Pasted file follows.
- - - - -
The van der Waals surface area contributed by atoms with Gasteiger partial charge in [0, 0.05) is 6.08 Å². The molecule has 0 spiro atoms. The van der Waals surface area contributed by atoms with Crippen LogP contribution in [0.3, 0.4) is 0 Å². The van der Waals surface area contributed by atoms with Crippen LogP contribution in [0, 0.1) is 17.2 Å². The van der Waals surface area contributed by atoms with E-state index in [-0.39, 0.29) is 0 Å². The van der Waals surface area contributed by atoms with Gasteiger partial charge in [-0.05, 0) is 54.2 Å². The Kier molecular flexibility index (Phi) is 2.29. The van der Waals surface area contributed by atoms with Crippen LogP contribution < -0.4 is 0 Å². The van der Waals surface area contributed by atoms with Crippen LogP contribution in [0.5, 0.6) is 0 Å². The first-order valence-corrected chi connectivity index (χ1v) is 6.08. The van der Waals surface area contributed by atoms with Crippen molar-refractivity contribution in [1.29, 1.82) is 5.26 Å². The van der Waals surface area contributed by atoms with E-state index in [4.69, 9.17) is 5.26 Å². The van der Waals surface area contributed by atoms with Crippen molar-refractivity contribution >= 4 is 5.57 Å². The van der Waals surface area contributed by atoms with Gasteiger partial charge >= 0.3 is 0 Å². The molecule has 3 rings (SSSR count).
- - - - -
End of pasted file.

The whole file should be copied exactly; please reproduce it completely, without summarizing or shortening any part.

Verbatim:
The van der Waals surface area contributed by atoms with Gasteiger partial charge in [0, 0.05) is 6.08 Å². The molecule has 0 spiro atoms. The van der Waals surface area contributed by atoms with Crippen LogP contribution in [0.3, 0.4) is 0 Å². The van der Waals surface area contributed by atoms with Crippen LogP contribution in [0, 0.1) is 17.2 Å². The van der Waals surface area contributed by atoms with E-state index in [-0.39, 0.29) is 0 Å². The van der Waals surface area contributed by atoms with Gasteiger partial charge in [-0.05, 0) is 54.2 Å². The Kier molecular flexibility index (Phi) is 2.29. The van der Waals surface area contributed by atoms with Crippen LogP contribution < -0.4 is 0 Å². The van der Waals surface area contributed by atoms with Crippen LogP contribution in [0.5, 0.6) is 0 Å². The first-order valence-corrected chi connectivity index (χ1v) is 6.08. The van der Waals surface area contributed by atoms with Crippen molar-refractivity contribution in [1.29, 1.82) is 5.26 Å². The van der Waals surface area contributed by atoms with E-state index in [4.69, 9.17) is 5.26 Å². The van der Waals surface area contributed by atoms with Crippen molar-refractivity contribution >= 4 is 5.57 Å². The van der Waals surface area contributed by atoms with Gasteiger partial charge >= 0.3 is 0 Å². The molecule has 3 rings (SSSR count).